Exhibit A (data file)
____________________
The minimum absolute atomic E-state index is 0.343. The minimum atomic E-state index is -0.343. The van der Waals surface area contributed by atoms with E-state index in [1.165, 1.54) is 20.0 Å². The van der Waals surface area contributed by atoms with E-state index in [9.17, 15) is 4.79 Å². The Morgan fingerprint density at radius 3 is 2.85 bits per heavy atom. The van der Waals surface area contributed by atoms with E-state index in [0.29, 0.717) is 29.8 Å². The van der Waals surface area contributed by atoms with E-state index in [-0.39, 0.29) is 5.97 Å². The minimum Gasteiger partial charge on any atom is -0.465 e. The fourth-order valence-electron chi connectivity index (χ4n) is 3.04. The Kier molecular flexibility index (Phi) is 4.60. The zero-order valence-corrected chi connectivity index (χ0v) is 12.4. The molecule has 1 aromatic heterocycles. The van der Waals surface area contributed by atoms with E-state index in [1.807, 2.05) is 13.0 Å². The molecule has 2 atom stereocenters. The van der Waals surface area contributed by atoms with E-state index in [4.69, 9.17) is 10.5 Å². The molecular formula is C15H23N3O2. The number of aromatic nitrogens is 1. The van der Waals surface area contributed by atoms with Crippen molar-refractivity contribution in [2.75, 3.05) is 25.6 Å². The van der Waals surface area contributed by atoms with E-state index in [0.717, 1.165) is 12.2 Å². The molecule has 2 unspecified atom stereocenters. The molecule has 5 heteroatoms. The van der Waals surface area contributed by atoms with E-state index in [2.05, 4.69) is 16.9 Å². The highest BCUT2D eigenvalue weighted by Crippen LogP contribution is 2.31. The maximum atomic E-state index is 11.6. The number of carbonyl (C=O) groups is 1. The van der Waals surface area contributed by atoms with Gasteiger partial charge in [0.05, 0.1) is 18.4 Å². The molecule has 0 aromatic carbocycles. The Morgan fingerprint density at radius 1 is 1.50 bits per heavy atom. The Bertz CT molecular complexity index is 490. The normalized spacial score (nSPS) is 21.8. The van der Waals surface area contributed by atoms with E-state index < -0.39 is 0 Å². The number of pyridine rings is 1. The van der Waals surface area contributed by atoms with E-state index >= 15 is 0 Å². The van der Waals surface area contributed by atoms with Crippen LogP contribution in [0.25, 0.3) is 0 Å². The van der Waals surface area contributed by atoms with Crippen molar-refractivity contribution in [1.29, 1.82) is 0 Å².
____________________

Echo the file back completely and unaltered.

The minimum absolute atomic E-state index is 0.343. The minimum atomic E-state index is -0.343. The van der Waals surface area contributed by atoms with E-state index in [1.165, 1.54) is 20.0 Å². The van der Waals surface area contributed by atoms with E-state index in [9.17, 15) is 4.79 Å². The Morgan fingerprint density at radius 3 is 2.85 bits per heavy atom. The van der Waals surface area contributed by atoms with E-state index in [0.29, 0.717) is 29.8 Å². The van der Waals surface area contributed by atoms with E-state index in [-0.39, 0.29) is 5.97 Å². The minimum Gasteiger partial charge on any atom is -0.465 e. The fourth-order valence-electron chi connectivity index (χ4n) is 3.04. The Kier molecular flexibility index (Phi) is 4.60. The zero-order valence-corrected chi connectivity index (χ0v) is 12.4. The molecule has 1 aromatic heterocycles. The van der Waals surface area contributed by atoms with E-state index in [1.807, 2.05) is 13.0 Å². The molecule has 2 atom stereocenters. The van der Waals surface area contributed by atoms with E-state index in [4.69, 9.17) is 10.5 Å². The molecular formula is C15H23N3O2. The number of aromatic nitrogens is 1. The van der Waals surface area contributed by atoms with Crippen molar-refractivity contribution in [2.75, 3.05) is 25.6 Å². The van der Waals surface area contributed by atoms with E-state index in [0.717, 1.165) is 12.2 Å². The molecule has 2 unspecified atom stereocenters. The molecule has 5 heteroatoms. The van der Waals surface area contributed by atoms with E-state index in [2.05, 4.69) is 16.9 Å². The highest BCUT2D eigenvalue weighted by Crippen LogP contribution is 2.31. The maximum atomic E-state index is 11.6. The number of carbonyl (C=O) groups is 1. The van der Waals surface area contributed by atoms with Gasteiger partial charge in [0.05, 0.1) is 18.4 Å². The molecule has 0 aromatic carbocycles. The Morgan fingerprint density at radius 1 is 1.50 bits per heavy atom. The Bertz CT molecular complexity index is 490. The normalized spacial score (nSPS) is 21.8. The van der Waals surface area contributed by atoms with E-state index < -0.39 is 0 Å². The number of pyridine rings is 1. The van der Waals surface area contributed by atoms with E-state index >= 15 is 0 Å². The van der Waals surface area contributed by atoms with Crippen LogP contribution in [0.25, 0.3) is 0 Å². The van der Waals surface area contributed by atoms with Crippen molar-refractivity contribution in [1.29, 1.82) is 0 Å².